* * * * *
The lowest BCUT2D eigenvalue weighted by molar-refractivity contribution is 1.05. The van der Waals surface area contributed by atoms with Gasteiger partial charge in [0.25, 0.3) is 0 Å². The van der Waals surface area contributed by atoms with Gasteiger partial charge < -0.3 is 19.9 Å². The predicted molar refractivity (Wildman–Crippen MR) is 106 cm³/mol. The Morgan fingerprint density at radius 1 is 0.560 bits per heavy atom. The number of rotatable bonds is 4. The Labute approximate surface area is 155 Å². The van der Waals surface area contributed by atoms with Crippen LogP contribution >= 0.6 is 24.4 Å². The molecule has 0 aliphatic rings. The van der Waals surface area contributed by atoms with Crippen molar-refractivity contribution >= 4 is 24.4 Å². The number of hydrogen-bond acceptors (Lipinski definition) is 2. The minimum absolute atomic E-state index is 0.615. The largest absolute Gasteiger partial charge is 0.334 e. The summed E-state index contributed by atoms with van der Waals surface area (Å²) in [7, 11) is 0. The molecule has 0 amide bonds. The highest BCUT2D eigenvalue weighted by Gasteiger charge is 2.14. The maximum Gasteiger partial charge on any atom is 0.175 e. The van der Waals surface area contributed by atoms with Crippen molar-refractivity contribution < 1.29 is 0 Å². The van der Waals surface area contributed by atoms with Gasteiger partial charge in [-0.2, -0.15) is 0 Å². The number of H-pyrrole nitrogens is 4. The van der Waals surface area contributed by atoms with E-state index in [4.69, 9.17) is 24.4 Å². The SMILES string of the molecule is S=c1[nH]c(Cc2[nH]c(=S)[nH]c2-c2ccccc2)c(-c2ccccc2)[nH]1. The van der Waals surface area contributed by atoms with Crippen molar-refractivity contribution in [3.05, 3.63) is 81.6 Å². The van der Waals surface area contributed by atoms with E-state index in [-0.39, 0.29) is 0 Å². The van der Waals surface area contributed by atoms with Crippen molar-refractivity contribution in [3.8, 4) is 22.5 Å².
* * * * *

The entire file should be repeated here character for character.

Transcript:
The lowest BCUT2D eigenvalue weighted by molar-refractivity contribution is 1.05. The van der Waals surface area contributed by atoms with Gasteiger partial charge in [0.25, 0.3) is 0 Å². The van der Waals surface area contributed by atoms with Gasteiger partial charge < -0.3 is 19.9 Å². The predicted molar refractivity (Wildman–Crippen MR) is 106 cm³/mol. The Morgan fingerprint density at radius 1 is 0.560 bits per heavy atom. The number of rotatable bonds is 4. The Labute approximate surface area is 155 Å². The van der Waals surface area contributed by atoms with Crippen LogP contribution >= 0.6 is 24.4 Å². The molecule has 0 aliphatic rings. The van der Waals surface area contributed by atoms with Crippen molar-refractivity contribution >= 4 is 24.4 Å². The number of hydrogen-bond acceptors (Lipinski definition) is 2. The minimum absolute atomic E-state index is 0.615. The largest absolute Gasteiger partial charge is 0.334 e. The summed E-state index contributed by atoms with van der Waals surface area (Å²) in [7, 11) is 0. The molecule has 0 amide bonds. The highest BCUT2D eigenvalue weighted by Gasteiger charge is 2.14. The maximum Gasteiger partial charge on any atom is 0.175 e. The van der Waals surface area contributed by atoms with Crippen molar-refractivity contribution < 1.29 is 0 Å². The van der Waals surface area contributed by atoms with Gasteiger partial charge in [-0.2, -0.15) is 0 Å². The number of H-pyrrole nitrogens is 4. The van der Waals surface area contributed by atoms with E-state index in [4.69, 9.17) is 24.4 Å². The SMILES string of the molecule is S=c1[nH]c(Cc2[nH]c(=S)[nH]c2-c2ccccc2)c(-c2ccccc2)[nH]1. The van der Waals surface area contributed by atoms with Crippen molar-refractivity contribution in [3.05, 3.63) is 81.6 Å². The van der Waals surface area contributed by atoms with E-state index in [-0.39, 0.29) is 0 Å². The van der Waals surface area contributed by atoms with Crippen molar-refractivity contribution in [3.8, 4) is 22.5 Å².